The exact location of Fort Young in Covington has not been determined although the general location has been pinpointed by research. It was located in the general area on the Jackson River where Arlington Court, Covington High School and Sunnymeade overlap. The Fort Young Society raised funds to reconstruct the Fort on land donated to the organization by the City of Covington. The site is on the opposite side of the Jackson River on land once owned by the Fudge Family but near the original location. The Fort was reconstructed with volunteer help. The first load of logs was delivered on July 5, 1977 and construction completed in 1979.
The history of Fort Young should probably be given by Lexington historians, as Dr. George West Diehl and Mrs. Anne Brandon Heiner have done much to preserve its history, as well as others along a 200 mile stretch from Ft. Dinwiddie to Ft. Vaux.
It was in July 1958, that a group from Lexington came to Covington with maps and papers and sought out the site of Fort Young. I gave them some meager information I had at the time, and they visited several officials and groups to enlist interest in duplicating Fort Young.
Included in those visiting here that day were members of the Blue Ridge Committee of the Colonial Dames of America, Chapter of Virginia which had as its project getting the General Assembly to mark the sites of the preRevolutionary forts in Virginia.
Four years later the markers were installed, but not without a great deal of effort on the part of those who initiated the project.
Fort Young had been erected in 1756 on the Peter Wright land, and the site is now covered over at Sunnymeade. (Now the location of Aide's Discount Store)
Fort Young was but one of the feeble chain of forts in what was then Augusta County, erected in 1756, stretching from Fort Dinwiddie above Warm Springs past Roanoke and Martinsville. They were to provide protection to the frontier settlers against the enemy Indians and French, after the resounding defeat of Maj. Gen. Edward Braddock in 1755.
George Washington was 23 when he went as a volunteer aide-de-camp with the massive forces of Gen. Braddock to attack the French and their northern Indian allies at Ft. Duquesne, now the site of Pittsburgh.
The young officer discreetly warned the British general that the manner of fighting of the Indians and French should be copied, but the British officers were so prepossessed in favor of regularity and discipline, and in such contempt were these people held, that the admonition was suggested in vain.
General Braddock was fatally wounded and Washington, after trying to stop the flight of the men from the battlefield, found a small cart and a team of horses and he and Capt. Robert Steward brought Braddock to the rear.
After Braddock's death, Washington directed his shameful but necessary burial under the path of the troops and wagons so the Indians could not locate the body and mistreat it.
The bravery of Washington and the Virginia frontiersmen who were more accustomed to Indian fighting than the British, was highly praised in the press in England and in the colonies in discussion of the dismal defeat.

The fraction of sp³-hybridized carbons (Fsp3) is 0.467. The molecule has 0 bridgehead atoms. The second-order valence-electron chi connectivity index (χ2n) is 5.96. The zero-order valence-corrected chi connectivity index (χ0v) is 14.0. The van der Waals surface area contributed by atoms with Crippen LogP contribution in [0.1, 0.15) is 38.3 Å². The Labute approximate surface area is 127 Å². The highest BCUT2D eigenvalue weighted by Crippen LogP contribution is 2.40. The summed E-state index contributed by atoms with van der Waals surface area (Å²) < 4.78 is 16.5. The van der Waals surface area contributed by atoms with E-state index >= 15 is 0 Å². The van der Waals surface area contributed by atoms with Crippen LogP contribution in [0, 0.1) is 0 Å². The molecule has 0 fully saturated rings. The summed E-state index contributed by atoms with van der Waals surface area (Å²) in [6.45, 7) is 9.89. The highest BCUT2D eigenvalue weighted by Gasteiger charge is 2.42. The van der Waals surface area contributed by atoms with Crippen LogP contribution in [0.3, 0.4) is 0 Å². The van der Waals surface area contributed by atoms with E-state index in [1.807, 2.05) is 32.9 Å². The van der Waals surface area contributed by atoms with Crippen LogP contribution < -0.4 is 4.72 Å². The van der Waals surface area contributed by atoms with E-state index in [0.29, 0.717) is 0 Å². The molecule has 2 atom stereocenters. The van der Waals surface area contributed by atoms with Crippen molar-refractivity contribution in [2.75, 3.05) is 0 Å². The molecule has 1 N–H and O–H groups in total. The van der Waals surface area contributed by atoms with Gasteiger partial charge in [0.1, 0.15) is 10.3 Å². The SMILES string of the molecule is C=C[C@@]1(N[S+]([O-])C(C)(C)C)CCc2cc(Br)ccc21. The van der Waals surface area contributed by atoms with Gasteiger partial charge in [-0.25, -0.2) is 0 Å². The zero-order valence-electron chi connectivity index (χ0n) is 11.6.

Colonel Thomas Dunbar, second in command to Gen. Braddock, retreated with the remaining troops to Ft. Cumberland, Md., where he and Gov. Sharpe of that state turned a deaf ear to Gov. Dinwiddie's promise of re-enforcements and his urgent appeal to attack Ft. Duquesne to recover the train of artillery and the honor of the British forces.
The uninjured survivors and such guns and artillery as had been saved from the capture, a total of 1,516 men of all arms, were marched into winter quarters in Philadelphia in August.
Even the Virginia troops had to escort them as far as Winchester, leaving the frontiers further defenseless.
With the Virginia frontier in terror, with enemy Indians each day more violent and bolder in Augusta County, the settlers began packing up and deserting their homes and crops. Gov. Dinwiddie then turned to young George Washington.
There was haggling over terms and powers, but Col. George Washington, at the age of 23, was offered on Aug. 13, 1755, not only command of the Regiment, but the title of Commander of all the forces that now, or may be, employed in the country's service by the Colony of Virginia.
It was not a bed of roses. There were problems with Gov. Dinwiddie, the militia which sometimes vanished when the Indians appeared and an Assembly which preferred defense to attack and was reluctant to furnish the needed regular troops and money he needed.
In July, 1756, Gen. Washington wrote the following to Capt. Peter Hogg:
"As the Association has voted a Chain of Forts to be built on the Frontiers, the government has ordered out the militia to assist you in erecting them as it was determined in a Council of War at Fort Cumberland.
"... and that you should receive directions to build at or about 20 or 30 miles distance, and to have your particular regard to the Body of inhabitants to be defended, and the passes most frequented by the enemy, and that Capt. Hogg begin to build, observing the above consideration to the southward of Fort Dinwiddie, extending the line towards Mayo River as directed by an Act of Assembly.
"You are, while upon this work, to keep out constant covering parties, and above all things, guard against surprise.
"I have sent you herewith a plan of the kind of forts you are to build, which you must follow exactly. "
The fortification sketch he enclosed listed at one side hastily written, but precise directions in Washington's handwriting, giving measurements for each fort, from a 15 by 20 foot captain's apartment to a 60 by 20 foot barracks for soldiers.